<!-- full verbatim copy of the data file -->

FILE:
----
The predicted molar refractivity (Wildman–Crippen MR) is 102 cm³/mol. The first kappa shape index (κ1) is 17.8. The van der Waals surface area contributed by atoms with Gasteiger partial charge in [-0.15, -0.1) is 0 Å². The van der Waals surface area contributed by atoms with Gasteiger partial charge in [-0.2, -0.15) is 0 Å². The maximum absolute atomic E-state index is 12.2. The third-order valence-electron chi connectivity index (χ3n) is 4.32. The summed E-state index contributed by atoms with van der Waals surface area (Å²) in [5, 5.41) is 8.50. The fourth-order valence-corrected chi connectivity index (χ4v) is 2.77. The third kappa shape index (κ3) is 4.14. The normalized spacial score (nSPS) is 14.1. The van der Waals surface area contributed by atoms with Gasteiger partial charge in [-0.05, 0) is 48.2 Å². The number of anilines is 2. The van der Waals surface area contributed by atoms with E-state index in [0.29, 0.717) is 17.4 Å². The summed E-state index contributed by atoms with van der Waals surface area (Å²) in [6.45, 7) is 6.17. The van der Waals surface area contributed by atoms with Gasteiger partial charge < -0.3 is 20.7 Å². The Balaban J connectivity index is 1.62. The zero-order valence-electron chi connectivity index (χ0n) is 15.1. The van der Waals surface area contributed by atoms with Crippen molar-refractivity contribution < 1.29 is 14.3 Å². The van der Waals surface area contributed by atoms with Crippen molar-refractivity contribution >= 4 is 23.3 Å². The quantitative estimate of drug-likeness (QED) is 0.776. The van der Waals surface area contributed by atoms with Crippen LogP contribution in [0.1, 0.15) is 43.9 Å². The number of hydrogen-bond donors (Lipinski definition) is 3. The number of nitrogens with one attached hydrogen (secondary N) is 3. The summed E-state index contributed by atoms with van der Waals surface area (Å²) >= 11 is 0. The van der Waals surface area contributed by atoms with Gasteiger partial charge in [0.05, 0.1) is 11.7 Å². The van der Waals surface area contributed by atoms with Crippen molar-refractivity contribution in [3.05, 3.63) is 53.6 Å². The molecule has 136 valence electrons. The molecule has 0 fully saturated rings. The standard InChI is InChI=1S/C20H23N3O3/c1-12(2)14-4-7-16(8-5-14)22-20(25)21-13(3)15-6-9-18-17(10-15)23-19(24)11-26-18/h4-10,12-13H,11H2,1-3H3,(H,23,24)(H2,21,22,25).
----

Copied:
The predicted molar refractivity (Wildman–Crippen MR) is 102 cm³/mol. The first kappa shape index (κ1) is 17.8. The van der Waals surface area contributed by atoms with Gasteiger partial charge in [-0.15, -0.1) is 0 Å². The van der Waals surface area contributed by atoms with Gasteiger partial charge in [-0.2, -0.15) is 0 Å². The maximum absolute atomic E-state index is 12.2. The third-order valence-electron chi connectivity index (χ3n) is 4.32. The summed E-state index contributed by atoms with van der Waals surface area (Å²) in [5, 5.41) is 8.50. The fourth-order valence-corrected chi connectivity index (χ4v) is 2.77. The third kappa shape index (κ3) is 4.14. The normalized spacial score (nSPS) is 14.1. The van der Waals surface area contributed by atoms with Gasteiger partial charge in [-0.05, 0) is 48.2 Å². The number of anilines is 2. The van der Waals surface area contributed by atoms with E-state index in [0.29, 0.717) is 17.4 Å². The summed E-state index contributed by atoms with van der Waals surface area (Å²) in [6.45, 7) is 6.17. The van der Waals surface area contributed by atoms with Gasteiger partial charge < -0.3 is 20.7 Å². The Balaban J connectivity index is 1.62. The zero-order valence-electron chi connectivity index (χ0n) is 15.1. The van der Waals surface area contributed by atoms with Crippen molar-refractivity contribution < 1.29 is 14.3 Å². The van der Waals surface area contributed by atoms with Crippen molar-refractivity contribution >= 4 is 23.3 Å². The quantitative estimate of drug-likeness (QED) is 0.776. The van der Waals surface area contributed by atoms with Crippen LogP contribution in [0.1, 0.15) is 43.9 Å². The number of hydrogen-bond donors (Lipinski definition) is 3. The number of nitrogens with one attached hydrogen (secondary N) is 3. The summed E-state index contributed by atoms with van der Waals surface area (Å²) >= 11 is 0. The van der Waals surface area contributed by atoms with Gasteiger partial charge in [0.05, 0.1) is 11.7 Å². The van der Waals surface area contributed by atoms with Crippen molar-refractivity contribution in [3.05, 3.63) is 53.6 Å². The molecule has 136 valence electrons. The molecule has 0 fully saturated rings. The standard InChI is InChI=1S/C20H23N3O3/c1-12(2)14-4-7-16(8-5-14)22-20(25)21-13(3)15-6-9-18-17(10-15)23-19(24)11-26-18/h4-10,12-13H,11H2,1-3H3,(H,23,24)(H2,21,22,25).